Use this URL to cite or link to this record in EThOS: http://ethos.bl.uk/OrderDetails.do?uin=uk.bl.ethos.453752
Title: Galactic gamma rays and the origin of cosmic rays
Author: Dodds, D.
Awarding Body: Durham University
Current Institution: Durham University
Date of Award: 1977
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Abstract:
The question of the origin of the cosmic radiation is a fundamental problem in high energy astro physics, this thesis is concerned with one particular aspect of this question namely, whether or not the cosmic ray sources are Galactic or Extragalactic. This problem is Investigated through the results of Galactic Gamma-ray astronomy. The main mechanism for gamma ray production are discussed. The observational results of Galactic Gamma ray astronomy are described. Theories about the Galactic cosmic ray sources and the distribution of these sources are described and related to the resulting distribution of cosmic rays in various propagation models. The distribution of gas in the galaxy is described. Calculations are presented which indicate that the role of Inverse Compton Scattering in producing the observed Galactic Gamma ray intensity is small. The reason for the disagreement of this result with earlier results is analysed. The distribution of cosmic rays in the inner Galaxy (0-10 kpc from the Galactic Centre) is determined from a comparison of the distribution of Gamma ray emissivity and the hydrogen distribution, this Is found to follow the distribution of sources between 6 - 10 kpc. The penetration of dense molecular clouds by cosmic rays is investigated. It is concluded that the uncertainties in the hydrogen distribution do not permit us to rule out an Extragalactic origin, from the inner Galaxy data . The distribution of gamma ray intensity in the Galactic anticentre is modelled on Galactic and Extragalactic theories and the predictions of the Galactic model are found to be in excellent agreement with observation. The cosmic ray distribution is found to be consistent with the origin in Supernovae or their remnants. It is concluded that there is rather strong evidence for the majority of cosmic ray nuclei between 1 and 10 GeV having been produced within the Galaxy.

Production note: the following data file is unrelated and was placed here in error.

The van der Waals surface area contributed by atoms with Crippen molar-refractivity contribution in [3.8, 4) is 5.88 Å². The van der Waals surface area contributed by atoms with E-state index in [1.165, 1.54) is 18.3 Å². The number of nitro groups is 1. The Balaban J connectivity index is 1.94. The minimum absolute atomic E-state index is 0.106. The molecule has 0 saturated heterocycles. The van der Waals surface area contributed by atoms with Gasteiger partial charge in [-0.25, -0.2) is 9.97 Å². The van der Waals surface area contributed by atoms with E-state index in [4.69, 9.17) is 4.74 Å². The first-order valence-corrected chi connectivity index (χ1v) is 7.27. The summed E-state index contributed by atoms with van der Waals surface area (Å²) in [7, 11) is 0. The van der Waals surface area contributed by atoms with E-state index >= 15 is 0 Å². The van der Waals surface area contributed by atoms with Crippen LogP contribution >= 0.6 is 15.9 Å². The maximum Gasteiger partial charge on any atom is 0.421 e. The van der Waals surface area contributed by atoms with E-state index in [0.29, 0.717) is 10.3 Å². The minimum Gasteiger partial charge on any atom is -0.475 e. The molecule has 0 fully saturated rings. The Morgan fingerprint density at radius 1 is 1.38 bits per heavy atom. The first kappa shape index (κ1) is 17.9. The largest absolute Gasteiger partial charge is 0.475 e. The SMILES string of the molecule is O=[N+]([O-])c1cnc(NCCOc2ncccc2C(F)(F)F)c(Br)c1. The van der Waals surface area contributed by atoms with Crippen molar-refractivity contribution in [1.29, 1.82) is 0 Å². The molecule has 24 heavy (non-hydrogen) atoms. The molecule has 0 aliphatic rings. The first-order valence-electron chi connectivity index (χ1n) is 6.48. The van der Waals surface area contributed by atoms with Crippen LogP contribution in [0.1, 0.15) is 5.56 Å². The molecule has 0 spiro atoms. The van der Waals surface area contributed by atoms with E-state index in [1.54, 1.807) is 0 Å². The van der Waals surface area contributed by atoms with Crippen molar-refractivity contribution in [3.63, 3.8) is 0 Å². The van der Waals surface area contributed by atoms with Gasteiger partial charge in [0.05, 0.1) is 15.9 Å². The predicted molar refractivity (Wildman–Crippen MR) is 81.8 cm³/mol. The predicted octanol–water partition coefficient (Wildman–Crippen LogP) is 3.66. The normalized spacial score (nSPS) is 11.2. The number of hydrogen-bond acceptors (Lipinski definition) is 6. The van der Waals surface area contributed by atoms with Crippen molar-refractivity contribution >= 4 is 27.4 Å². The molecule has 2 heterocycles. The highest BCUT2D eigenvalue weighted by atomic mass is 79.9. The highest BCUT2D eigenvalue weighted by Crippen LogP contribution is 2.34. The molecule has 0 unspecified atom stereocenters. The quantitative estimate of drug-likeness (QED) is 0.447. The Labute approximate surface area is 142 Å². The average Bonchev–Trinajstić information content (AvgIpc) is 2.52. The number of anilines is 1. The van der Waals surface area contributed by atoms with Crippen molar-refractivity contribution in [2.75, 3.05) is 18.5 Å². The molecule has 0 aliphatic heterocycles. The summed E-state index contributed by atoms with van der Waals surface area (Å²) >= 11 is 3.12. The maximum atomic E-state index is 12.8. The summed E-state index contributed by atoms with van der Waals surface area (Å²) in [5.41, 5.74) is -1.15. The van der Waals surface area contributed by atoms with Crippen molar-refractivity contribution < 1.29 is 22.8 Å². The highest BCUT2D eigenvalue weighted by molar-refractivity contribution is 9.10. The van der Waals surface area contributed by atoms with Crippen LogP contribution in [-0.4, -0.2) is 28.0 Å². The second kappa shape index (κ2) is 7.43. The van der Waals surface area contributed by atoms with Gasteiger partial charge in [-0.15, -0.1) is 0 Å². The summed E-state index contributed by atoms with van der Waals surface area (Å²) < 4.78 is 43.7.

Supervisor: Not available Sponsor: Not available
Qualification Name: Thesis (Ph.D.) Qualification Level: Doctoral
EThOS ID: uk.bl.ethos.453752  DOI: Not available
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